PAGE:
Stranger Things - season 2

Stranger Things is a love letter to the 80s based around a young boy vanishing into thin air. As friends, family and local police search for answers, they are drawn into a creepy and atmospheric mystery involving top-secret government experiments, terrifying supernatural forces and a very strange little girl. Season 1 of the show has a score of 96% on Rotten Tomatoes, while Season 2 has the slightly lower score of 94% on the same site. Looking at those scores, you might suspect that season two does the same things as season one, but slightly less well, and you would be right.

What Stranger Thing does not do is plot, and Season 2 is no different. The plot basically boils down to keeping the kid called 11 away from the big bad, until the last episode, when she comes in and kicks its ass.

Another thing this season did not do well was address the fallout from the season before. The citizens of the small town of Hawkins have pretty much adjusted to the horrors of the demagorgon and some even have friends up at the lab it emerged from. Apparently the “bad people” have left the lab now, so it’s okay to just wander in and shoot the breeze with the scientists inside. Everyone is just getting on with their lives as if nothing ever happened.

The pacing was off as well, with the early episodes dawdling along with everyone staring at pumpkins and scratching their heads, followed by some episodes where everyone is wandering around or drawing tunnels, and then wrapping up with two episodes of frenetic and deeply predictable action.

So, if Stranger Things 2 does all these things so badly, why is its score so high? That’s because, the things it does do well, it does very well indeed. What Stranger Things does is nostalgia and atmosphere, and it is this that makes the show so enormously enjoyable.

The first episode starts among the nostalgia of a video game arcade, and is centered round a game called Dig Dug. As Mashable explains, Dig Dug is a classic video game that hints at the Upside Down tunnels that play host to weird tentacled things. In the game, players control a character called Dig Dug, who digs into subterranean tunnels and defeats the monsters within. In the final episode, Mike, Lucas, Dustin, Max, and Steve enter the tunnels to lure the Demo-Dogs away from Eleven and Hopper, some of them decked out with handkerchiefs and swimming goggles. These swimming goggles are a reference to one of two monsters found in the game. It's a small nod to the classic 80s game that most people will miss. As Eleven is using her powers to close the gate between Hawkins and the Upside Down, the giant monster unleashes a gout of fire. That burst of fire is a reference to the fire-breathing attack used by monsters in Dig Dug.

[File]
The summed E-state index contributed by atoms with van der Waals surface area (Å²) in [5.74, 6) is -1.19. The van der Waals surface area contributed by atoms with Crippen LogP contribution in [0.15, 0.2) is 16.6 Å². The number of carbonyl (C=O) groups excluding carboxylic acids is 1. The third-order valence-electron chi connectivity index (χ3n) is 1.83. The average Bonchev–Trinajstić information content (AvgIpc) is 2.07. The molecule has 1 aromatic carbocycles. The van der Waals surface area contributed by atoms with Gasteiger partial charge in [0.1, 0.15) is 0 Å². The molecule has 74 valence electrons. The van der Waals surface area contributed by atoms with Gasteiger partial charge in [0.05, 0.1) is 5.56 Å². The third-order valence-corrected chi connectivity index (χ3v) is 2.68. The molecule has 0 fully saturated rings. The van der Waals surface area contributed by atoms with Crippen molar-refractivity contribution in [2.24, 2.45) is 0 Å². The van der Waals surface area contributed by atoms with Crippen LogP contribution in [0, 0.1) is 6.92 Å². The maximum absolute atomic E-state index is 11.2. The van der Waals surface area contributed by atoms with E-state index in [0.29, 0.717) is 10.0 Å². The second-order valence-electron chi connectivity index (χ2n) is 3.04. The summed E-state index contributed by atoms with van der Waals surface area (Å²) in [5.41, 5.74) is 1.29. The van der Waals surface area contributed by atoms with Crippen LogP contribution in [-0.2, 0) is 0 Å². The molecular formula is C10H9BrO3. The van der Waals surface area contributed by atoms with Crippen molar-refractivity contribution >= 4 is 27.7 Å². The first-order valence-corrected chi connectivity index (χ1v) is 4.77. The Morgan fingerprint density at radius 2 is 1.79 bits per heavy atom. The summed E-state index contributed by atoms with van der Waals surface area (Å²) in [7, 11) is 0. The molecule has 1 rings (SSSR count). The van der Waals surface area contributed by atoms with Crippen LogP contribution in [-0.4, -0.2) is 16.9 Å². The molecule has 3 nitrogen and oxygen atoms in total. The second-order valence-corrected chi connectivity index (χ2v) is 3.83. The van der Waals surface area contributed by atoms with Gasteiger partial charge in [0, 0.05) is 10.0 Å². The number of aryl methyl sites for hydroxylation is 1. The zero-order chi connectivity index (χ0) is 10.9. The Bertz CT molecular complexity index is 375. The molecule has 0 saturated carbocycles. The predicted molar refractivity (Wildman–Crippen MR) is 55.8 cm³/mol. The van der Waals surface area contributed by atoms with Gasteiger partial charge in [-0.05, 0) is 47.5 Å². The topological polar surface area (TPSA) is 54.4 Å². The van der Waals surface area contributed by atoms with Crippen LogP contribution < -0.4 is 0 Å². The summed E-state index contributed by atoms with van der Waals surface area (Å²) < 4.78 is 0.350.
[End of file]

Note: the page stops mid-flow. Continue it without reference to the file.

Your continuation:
I like sci-fi so much that I write it. The books I write belong to a series called Dark Galaxy, which starts with Galaxy Dog. Here are the first two lines of Galaxy Dog's blurb, so you can get a feel of the kind of thing these books are:

What starts as an ordinary invasion of an alien planet brings to light an ancient archeological site of huge importance. A young man called Knave makes a life-changing discovery there and rises from a lowly position as an infantry trooper to become a player among the powers of the galaxy.

The entire series is ripsnorting space opera in the style of Doctor Who and Blake's 7, and they are available to buy from Amazon. Just click the link and take a look.



As Jalopnic points out, cars are another way Stranger Things provides that hefty jolt of nostalgia. This includes my favorite, a sleazy 1978 mobile-lounge Chevy Van. Probably the most notable car is a Chevrolet Camaro. This is the new bad kid’s car, and he tears ass in it all over the place, roaring mightily and with some serious bravado. There is also a Toyota Van that belongs to an investigative reporter, and is just a thing of beauty. Tellingly the Jalopnic journalist who provided the details to go with what I just saw as cool cars says in the article:

I think the first season may have been a bit stronger overall, but I enjoyed season two, and the car-casting game was as good as ever, which is really about half of why I watch anything on television at all, if I’m honest.

Suburban architecture, as elle decor details, is another route to nostalgia that the show explores. The show returns to the terrifying locations of the 1980s, recreated in contemporary Georgia. The lab that houses the rift to another dimension is really the old Georgia Mental Health Institute, a former psychiatric hospital, for example. The houses are gorgeous examples of suburban modernism and there is fake wood, floral-patterned wallpaper, lots of brown and other earthy shades, especially gold, and plenty of avocado green.

As Variety writes, the sounds of Kyle Dixon and Michael Stein have grown even scarier as the show that they score has grown stranger. They incorporated more traditional horror instruments, like the vibraphone, and blended them into electronic sounds. They also incorporate the concept of “uncanny valley” in much of their songwriting for the show: Dixon says:

It references robots and AI. There’s a point when something looks so real and sounds so real, that it’s almost convincing, but there’s something fundamentally not right about it and you can’t quite tell what it is. It’s not human, but it’s so close to being human that it scares you. Sounds that are almost human, or kind of like voices or a baby crying or an animal, but a bit weirder … those end up making some of the scariest songs.

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